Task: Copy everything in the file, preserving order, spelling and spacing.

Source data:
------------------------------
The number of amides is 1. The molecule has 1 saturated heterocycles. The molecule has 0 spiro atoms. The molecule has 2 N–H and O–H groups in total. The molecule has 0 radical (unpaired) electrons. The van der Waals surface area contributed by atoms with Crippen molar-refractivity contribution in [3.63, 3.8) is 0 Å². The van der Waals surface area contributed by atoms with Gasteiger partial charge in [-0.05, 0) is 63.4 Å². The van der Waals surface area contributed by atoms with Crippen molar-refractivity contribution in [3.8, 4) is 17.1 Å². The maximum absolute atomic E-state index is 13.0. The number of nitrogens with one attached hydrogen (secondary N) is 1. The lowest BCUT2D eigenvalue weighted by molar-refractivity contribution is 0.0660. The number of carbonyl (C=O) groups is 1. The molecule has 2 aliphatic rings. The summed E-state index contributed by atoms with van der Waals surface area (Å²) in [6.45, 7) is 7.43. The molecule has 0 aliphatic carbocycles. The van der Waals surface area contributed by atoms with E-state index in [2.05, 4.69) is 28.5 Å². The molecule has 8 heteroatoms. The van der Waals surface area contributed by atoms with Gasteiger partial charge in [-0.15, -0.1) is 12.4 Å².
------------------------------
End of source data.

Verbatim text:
The number of amides is 1. The molecule has 1 saturated heterocycles. The molecule has 0 spiro atoms. The molecule has 2 N–H and O–H groups in total. The molecule has 0 radical (unpaired) electrons. The van der Waals surface area contributed by atoms with Crippen molar-refractivity contribution in [3.63, 3.8) is 0 Å². The van der Waals surface area contributed by atoms with Gasteiger partial charge in [-0.05, 0) is 63.4 Å². The van der Waals surface area contributed by atoms with Crippen molar-refractivity contribution in [3.8, 4) is 17.1 Å². The maximum absolute atomic E-state index is 13.0. The number of nitrogens with one attached hydrogen (secondary N) is 1. The lowest BCUT2D eigenvalue weighted by molar-refractivity contribution is 0.0660. The number of carbonyl (C=O) groups is 1. The molecule has 2 aliphatic rings. The summed E-state index contributed by atoms with van der Waals surface area (Å²) in [6.45, 7) is 7.43. The molecule has 0 aliphatic carbocycles. The van der Waals surface area contributed by atoms with E-state index in [2.05, 4.69) is 28.5 Å². The molecule has 8 heteroatoms. The van der Waals surface area contributed by atoms with Gasteiger partial charge in [-0.15, -0.1) is 12.4 Å².